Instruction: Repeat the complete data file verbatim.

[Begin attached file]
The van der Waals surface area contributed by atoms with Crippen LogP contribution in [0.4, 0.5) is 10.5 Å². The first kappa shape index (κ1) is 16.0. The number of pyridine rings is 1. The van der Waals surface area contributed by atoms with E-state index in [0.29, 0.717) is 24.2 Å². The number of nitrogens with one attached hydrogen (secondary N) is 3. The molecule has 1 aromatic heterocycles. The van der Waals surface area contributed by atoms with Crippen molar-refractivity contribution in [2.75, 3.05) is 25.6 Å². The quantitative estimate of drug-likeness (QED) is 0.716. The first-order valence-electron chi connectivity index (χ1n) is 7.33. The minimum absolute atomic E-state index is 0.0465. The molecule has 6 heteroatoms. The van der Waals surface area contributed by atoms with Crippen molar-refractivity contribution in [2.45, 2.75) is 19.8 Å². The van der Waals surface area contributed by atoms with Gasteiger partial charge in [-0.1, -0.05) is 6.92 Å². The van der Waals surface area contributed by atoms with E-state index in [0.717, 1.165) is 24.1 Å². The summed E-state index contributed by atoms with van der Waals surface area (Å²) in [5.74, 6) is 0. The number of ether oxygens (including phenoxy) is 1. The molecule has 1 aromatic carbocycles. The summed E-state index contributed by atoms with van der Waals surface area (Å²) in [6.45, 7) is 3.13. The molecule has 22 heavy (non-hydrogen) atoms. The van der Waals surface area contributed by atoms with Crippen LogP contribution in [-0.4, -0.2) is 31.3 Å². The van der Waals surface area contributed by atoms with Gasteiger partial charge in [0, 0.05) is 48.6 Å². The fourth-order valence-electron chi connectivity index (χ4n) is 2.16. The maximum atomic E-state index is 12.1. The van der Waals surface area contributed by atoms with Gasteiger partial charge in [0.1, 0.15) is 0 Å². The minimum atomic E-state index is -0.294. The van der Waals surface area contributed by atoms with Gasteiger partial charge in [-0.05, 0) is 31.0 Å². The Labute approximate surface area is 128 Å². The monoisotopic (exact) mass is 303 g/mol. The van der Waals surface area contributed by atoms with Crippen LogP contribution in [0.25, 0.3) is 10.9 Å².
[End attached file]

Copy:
The van der Waals surface area contributed by atoms with Crippen LogP contribution in [0.4, 0.5) is 10.5 Å². The first kappa shape index (κ1) is 16.0. The number of pyridine rings is 1. The van der Waals surface area contributed by atoms with E-state index in [0.29, 0.717) is 24.2 Å². The number of nitrogens with one attached hydrogen (secondary N) is 3. The molecule has 1 aromatic heterocycles. The van der Waals surface area contributed by atoms with Crippen molar-refractivity contribution in [2.75, 3.05) is 25.6 Å². The quantitative estimate of drug-likeness (QED) is 0.716. The first-order valence-electron chi connectivity index (χ1n) is 7.33. The minimum absolute atomic E-state index is 0.0465. The molecule has 6 heteroatoms. The van der Waals surface area contributed by atoms with Crippen molar-refractivity contribution in [2.45, 2.75) is 19.8 Å². The van der Waals surface area contributed by atoms with Gasteiger partial charge in [-0.1, -0.05) is 6.92 Å². The van der Waals surface area contributed by atoms with E-state index in [0.717, 1.165) is 24.1 Å². The summed E-state index contributed by atoms with van der Waals surface area (Å²) in [5.74, 6) is 0. The number of ether oxygens (including phenoxy) is 1. The molecule has 1 aromatic carbocycles. The summed E-state index contributed by atoms with van der Waals surface area (Å²) in [6.45, 7) is 3.13. The molecule has 22 heavy (non-hydrogen) atoms. The van der Waals surface area contributed by atoms with Crippen LogP contribution in [-0.4, -0.2) is 31.3 Å². The van der Waals surface area contributed by atoms with Gasteiger partial charge in [0, 0.05) is 48.6 Å². The fourth-order valence-electron chi connectivity index (χ4n) is 2.16. The maximum atomic E-state index is 12.1. The van der Waals surface area contributed by atoms with Gasteiger partial charge in [0.1, 0.15) is 0 Å². The minimum atomic E-state index is -0.294. The van der Waals surface area contributed by atoms with Gasteiger partial charge in [-0.05, 0) is 31.0 Å². The Labute approximate surface area is 128 Å². The monoisotopic (exact) mass is 303 g/mol. The van der Waals surface area contributed by atoms with Crippen LogP contribution in [0.25, 0.3) is 10.9 Å².